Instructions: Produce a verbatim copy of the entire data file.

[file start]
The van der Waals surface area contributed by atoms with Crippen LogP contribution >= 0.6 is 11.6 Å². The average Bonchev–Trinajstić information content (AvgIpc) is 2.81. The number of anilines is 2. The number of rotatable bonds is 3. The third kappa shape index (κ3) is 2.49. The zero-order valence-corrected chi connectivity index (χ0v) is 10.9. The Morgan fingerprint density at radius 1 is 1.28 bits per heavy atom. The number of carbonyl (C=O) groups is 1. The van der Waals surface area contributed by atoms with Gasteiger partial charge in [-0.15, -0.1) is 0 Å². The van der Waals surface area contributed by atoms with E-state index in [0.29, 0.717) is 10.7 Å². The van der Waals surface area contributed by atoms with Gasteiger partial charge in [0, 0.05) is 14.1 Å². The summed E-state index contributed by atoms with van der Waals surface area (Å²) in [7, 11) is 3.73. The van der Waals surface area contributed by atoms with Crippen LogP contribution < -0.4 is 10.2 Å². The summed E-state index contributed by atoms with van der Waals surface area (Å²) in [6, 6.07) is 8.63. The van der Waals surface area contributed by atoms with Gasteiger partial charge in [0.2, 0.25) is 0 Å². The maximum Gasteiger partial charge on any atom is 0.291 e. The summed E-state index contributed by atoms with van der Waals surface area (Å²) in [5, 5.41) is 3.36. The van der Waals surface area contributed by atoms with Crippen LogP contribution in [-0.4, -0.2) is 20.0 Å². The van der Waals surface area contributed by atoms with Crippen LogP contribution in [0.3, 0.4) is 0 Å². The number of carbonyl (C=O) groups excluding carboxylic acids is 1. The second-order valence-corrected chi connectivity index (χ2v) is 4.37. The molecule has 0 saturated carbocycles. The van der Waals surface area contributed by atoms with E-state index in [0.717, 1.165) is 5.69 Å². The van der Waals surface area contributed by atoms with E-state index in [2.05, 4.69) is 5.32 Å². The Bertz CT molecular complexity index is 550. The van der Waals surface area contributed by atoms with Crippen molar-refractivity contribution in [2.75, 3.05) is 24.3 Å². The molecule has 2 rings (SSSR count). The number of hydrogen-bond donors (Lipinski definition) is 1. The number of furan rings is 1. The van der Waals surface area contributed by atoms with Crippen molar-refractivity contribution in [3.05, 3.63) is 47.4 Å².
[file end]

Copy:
The van der Waals surface area contributed by atoms with Crippen LogP contribution >= 0.6 is 11.6 Å². The average Bonchev–Trinajstić information content (AvgIpc) is 2.81. The number of anilines is 2. The number of rotatable bonds is 3. The third kappa shape index (κ3) is 2.49. The zero-order valence-corrected chi connectivity index (χ0v) is 10.9. The Morgan fingerprint density at radius 1 is 1.28 bits per heavy atom. The number of carbonyl (C=O) groups is 1. The van der Waals surface area contributed by atoms with Gasteiger partial charge in [-0.15, -0.1) is 0 Å². The van der Waals surface area contributed by atoms with E-state index in [0.29, 0.717) is 10.7 Å². The van der Waals surface area contributed by atoms with Gasteiger partial charge in [0, 0.05) is 14.1 Å². The summed E-state index contributed by atoms with van der Waals surface area (Å²) in [7, 11) is 3.73. The van der Waals surface area contributed by atoms with Crippen LogP contribution < -0.4 is 10.2 Å². The summed E-state index contributed by atoms with van der Waals surface area (Å²) in [6, 6.07) is 8.63. The van der Waals surface area contributed by atoms with Gasteiger partial charge in [0.2, 0.25) is 0 Å². The maximum Gasteiger partial charge on any atom is 0.291 e. The summed E-state index contributed by atoms with van der Waals surface area (Å²) in [5, 5.41) is 3.36. The van der Waals surface area contributed by atoms with Crippen LogP contribution in [-0.4, -0.2) is 20.0 Å². The van der Waals surface area contributed by atoms with Crippen LogP contribution in [0.3, 0.4) is 0 Å². The number of carbonyl (C=O) groups excluding carboxylic acids is 1. The second-order valence-corrected chi connectivity index (χ2v) is 4.37. The molecule has 0 saturated carbocycles. The van der Waals surface area contributed by atoms with E-state index in [0.717, 1.165) is 5.69 Å². The van der Waals surface area contributed by atoms with E-state index in [2.05, 4.69) is 5.32 Å². The Bertz CT molecular complexity index is 550. The van der Waals surface area contributed by atoms with Crippen molar-refractivity contribution in [2.75, 3.05) is 24.3 Å². The molecule has 2 rings (SSSR count). The number of hydrogen-bond donors (Lipinski definition) is 1. The number of furan rings is 1. The van der Waals surface area contributed by atoms with Crippen molar-refractivity contribution in [3.05, 3.63) is 47.4 Å².